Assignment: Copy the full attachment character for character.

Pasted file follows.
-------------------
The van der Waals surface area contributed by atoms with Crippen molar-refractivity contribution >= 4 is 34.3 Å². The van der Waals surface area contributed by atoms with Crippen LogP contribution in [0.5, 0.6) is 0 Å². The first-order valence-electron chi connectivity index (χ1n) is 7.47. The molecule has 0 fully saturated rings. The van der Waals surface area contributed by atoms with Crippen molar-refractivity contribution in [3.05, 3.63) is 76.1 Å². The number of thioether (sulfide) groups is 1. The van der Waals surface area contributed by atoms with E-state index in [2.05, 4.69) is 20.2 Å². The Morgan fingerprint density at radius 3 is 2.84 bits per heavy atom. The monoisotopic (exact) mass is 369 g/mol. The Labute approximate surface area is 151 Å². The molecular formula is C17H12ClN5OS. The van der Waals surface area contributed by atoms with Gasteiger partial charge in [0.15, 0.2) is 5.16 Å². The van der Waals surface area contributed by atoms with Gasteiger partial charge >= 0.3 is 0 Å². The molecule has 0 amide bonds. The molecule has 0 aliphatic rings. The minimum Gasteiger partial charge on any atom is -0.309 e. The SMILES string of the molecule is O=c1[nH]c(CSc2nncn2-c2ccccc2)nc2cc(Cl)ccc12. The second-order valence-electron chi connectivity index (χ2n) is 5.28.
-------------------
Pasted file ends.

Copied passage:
The van der Waals surface area contributed by atoms with Crippen molar-refractivity contribution >= 4 is 34.3 Å². The van der Waals surface area contributed by atoms with Crippen LogP contribution in [0.5, 0.6) is 0 Å². The first-order valence-electron chi connectivity index (χ1n) is 7.47. The molecule has 0 fully saturated rings. The van der Waals surface area contributed by atoms with Crippen molar-refractivity contribution in [3.05, 3.63) is 76.1 Å². The number of thioether (sulfide) groups is 1. The van der Waals surface area contributed by atoms with E-state index in [2.05, 4.69) is 20.2 Å². The Morgan fingerprint density at radius 3 is 2.84 bits per heavy atom. The monoisotopic (exact) mass is 369 g/mol. The Labute approximate surface area is 151 Å². The molecular formula is C17H12ClN5OS. The van der Waals surface area contributed by atoms with Gasteiger partial charge in [0.15, 0.2) is 5.16 Å². The van der Waals surface area contributed by atoms with Gasteiger partial charge >= 0.3 is 0 Å². The molecule has 0 amide bonds. The molecule has 0 aliphatic rings. The minimum Gasteiger partial charge on any atom is -0.309 e. The SMILES string of the molecule is O=c1[nH]c(CSc2nncn2-c2ccccc2)nc2cc(Cl)ccc12. The second-order valence-electron chi connectivity index (χ2n) is 5.28.